Killing two birds with a partial IPO
Banks and insurers are looking for ways to bolster their capital, while having the flexibility to strike if there are acquisitions to be had on the cheap. To achieve these twin goals, Spain’s Santander and now British insurer Aviva intend to float minority stakes in subsidiaries.
Aviva’s chief executive Andrew Moss, who cut the insurer’s dividend with its first-half result on Thursday, argued that it must be ready to take advantage of acquisition opportunities. Moss plans to float 25-30 percent of Delta Lloyd so that Aviva’s 92 percent owned Dutch insurance unit can take part in the restructuring of the Benelux insurance market.
This has echoes of Santander’s plan to float around 15 percent of Banco Santander Brasil. That move will not only allow the parent to bank as much as $4.5 billion from the sale, but will give the subsidiary an acquisition currency, allowing it to go out and buy more assets.
The logic of a minority IPO is fairly clear. It allows parent banks to raise capital by selling shares in more highly rated subsidiary companies, and also gives those subsidiaries a more highly rated acquisition currency. It sidesteps any objections parent company shareholders might have to capital raisings. And it is a way — at least in theory — to reveal the value of a “hidden gem”.
But there are plenty of pitfalls. Creating a listed subsidiary can spawn all sorts of other complexities.
First, it limits the scope for any synergies between the subsidiary and the parent because of the need for a formal legal separation. Second, the subsidiary’s board needs to be accountable to the minorities as well as the parent. This raises governance issues, not least the question of arms-length transactions and ensuring that the offspring has an independent board. And there is the additional financial penalty of tax leakage if the parent’s stake falls below a certain threshold.
From the parent’s perspective, there is a risk that these drawbacks will lead to the market actually penalising the parent with a “conglomerate discount”. This somewhat defeats the valuation argument for listing a subsidiary.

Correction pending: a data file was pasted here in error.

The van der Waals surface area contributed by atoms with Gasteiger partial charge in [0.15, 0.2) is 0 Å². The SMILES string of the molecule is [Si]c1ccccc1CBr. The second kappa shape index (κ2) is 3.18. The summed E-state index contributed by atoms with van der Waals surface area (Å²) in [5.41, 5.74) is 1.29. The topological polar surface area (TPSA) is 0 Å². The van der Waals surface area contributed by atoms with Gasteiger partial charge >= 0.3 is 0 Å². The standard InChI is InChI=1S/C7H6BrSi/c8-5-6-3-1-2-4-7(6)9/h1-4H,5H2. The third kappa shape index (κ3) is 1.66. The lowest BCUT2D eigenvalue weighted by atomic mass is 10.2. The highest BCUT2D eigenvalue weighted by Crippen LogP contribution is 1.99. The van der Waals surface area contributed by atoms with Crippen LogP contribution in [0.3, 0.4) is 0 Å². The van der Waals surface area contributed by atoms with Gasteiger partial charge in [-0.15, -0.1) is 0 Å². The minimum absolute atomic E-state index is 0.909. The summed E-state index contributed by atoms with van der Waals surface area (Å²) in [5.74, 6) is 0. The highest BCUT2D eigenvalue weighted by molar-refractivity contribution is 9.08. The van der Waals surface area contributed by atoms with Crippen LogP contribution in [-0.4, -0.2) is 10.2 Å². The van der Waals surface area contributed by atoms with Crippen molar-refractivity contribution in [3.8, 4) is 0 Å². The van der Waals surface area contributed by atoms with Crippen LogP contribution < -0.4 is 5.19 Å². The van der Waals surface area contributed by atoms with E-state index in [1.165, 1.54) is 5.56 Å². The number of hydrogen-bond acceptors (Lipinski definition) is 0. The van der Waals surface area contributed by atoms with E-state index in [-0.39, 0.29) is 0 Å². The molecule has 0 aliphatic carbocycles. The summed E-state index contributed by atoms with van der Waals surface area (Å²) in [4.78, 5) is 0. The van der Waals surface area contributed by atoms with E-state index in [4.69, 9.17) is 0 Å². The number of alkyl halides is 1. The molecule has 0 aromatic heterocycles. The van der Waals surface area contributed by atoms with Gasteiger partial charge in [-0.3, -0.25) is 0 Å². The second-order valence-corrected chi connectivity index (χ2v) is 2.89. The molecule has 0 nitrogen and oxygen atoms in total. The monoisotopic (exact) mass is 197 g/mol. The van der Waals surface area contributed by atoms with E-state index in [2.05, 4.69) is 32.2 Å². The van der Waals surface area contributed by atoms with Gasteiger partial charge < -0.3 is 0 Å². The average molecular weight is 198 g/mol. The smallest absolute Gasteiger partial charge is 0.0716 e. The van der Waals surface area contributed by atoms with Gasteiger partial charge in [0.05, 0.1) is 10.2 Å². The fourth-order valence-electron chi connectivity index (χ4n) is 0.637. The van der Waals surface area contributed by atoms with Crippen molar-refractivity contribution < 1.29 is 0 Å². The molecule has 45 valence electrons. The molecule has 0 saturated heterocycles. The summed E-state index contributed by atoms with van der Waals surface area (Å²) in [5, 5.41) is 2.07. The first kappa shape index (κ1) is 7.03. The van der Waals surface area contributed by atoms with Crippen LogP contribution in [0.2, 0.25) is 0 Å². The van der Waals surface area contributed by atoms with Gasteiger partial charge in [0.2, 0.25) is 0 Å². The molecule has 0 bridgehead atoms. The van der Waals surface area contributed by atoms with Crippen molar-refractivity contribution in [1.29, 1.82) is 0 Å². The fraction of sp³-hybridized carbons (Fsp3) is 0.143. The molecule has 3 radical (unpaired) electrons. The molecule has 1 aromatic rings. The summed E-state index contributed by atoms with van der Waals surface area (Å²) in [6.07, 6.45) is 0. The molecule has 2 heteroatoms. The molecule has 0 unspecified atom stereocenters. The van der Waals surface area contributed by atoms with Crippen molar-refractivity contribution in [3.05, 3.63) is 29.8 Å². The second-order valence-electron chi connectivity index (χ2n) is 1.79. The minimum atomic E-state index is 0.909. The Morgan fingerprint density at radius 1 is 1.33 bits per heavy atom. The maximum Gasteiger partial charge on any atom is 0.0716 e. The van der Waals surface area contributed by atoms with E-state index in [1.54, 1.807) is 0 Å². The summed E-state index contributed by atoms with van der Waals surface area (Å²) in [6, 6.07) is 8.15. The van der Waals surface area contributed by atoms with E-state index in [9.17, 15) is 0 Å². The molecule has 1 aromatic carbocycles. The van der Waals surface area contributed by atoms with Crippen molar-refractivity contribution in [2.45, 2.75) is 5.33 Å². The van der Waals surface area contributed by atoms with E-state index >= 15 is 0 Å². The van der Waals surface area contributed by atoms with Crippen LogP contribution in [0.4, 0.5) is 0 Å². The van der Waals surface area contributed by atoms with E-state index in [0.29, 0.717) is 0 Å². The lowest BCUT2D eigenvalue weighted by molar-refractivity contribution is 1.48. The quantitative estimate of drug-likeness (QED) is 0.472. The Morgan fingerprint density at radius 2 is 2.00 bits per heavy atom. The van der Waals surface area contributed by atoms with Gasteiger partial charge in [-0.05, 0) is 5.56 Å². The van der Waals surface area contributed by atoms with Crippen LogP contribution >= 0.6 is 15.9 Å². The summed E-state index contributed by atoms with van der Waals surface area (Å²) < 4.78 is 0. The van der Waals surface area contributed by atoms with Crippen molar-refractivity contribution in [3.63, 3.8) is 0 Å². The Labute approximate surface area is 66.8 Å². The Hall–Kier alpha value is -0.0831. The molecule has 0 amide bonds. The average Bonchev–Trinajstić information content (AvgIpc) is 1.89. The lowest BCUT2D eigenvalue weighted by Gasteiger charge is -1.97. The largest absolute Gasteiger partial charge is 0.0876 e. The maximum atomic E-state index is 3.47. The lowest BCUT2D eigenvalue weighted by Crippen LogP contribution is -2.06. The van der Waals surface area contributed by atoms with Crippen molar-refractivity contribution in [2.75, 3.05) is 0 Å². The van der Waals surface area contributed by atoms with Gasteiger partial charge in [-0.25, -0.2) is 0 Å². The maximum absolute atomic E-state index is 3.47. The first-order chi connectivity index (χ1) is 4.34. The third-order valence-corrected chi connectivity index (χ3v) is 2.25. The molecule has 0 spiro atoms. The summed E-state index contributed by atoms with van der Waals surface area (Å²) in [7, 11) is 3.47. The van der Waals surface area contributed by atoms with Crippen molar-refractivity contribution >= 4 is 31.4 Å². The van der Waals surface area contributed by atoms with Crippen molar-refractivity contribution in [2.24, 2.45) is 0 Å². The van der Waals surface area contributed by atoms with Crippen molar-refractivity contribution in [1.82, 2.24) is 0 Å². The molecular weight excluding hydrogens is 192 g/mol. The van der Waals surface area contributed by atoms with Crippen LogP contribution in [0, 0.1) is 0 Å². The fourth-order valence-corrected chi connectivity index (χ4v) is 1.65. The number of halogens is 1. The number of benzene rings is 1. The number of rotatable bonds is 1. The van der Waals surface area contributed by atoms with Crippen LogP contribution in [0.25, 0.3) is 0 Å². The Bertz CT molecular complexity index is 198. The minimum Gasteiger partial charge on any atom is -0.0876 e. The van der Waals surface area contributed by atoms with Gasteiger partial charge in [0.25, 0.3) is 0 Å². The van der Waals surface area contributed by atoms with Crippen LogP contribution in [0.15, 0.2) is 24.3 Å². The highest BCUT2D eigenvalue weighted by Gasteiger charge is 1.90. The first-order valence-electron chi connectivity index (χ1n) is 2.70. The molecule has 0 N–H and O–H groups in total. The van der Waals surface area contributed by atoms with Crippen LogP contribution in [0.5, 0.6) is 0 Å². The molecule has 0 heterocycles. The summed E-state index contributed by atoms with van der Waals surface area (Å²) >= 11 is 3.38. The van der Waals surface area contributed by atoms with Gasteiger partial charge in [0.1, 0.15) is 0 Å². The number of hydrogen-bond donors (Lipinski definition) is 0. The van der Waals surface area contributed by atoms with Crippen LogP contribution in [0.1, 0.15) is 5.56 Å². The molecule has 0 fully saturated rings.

It is also questionable how effective listed subsidiary stock is as an acquisition currency. Stocks with a small free float are often difficult to value, and can be extremely volatile. Sellers of businesses can be deterred by the idea of taking shares in a majority owned company.
Of course, some of these issues are familiar to Aviva. Delta Lloyd already has minority shareholders and the Dutch insurer has always viewed itself as a separate independent company with a large majority shareholder. This has fuelled disagreements over governance with Aviva, which — like Santander — has gone to great lengths to present a unified global brand.
By giving Delta Lloyd — which tellingly has not yet adopted the Aviva name — more independence and diluting its shareholding, Aviva may put paid to these niggles. But equally it could raise expectations of full sovereignty for the Dutch.
Depending on the reaction to Santander’s Brazilian IPO and Aviva’s Dutch flotation, others may be tempted to follow. Those who do, should weigh up the dangers very carefully first. Buying out minority shareholders down the road isn’t half as simple as selling them stock in the first place.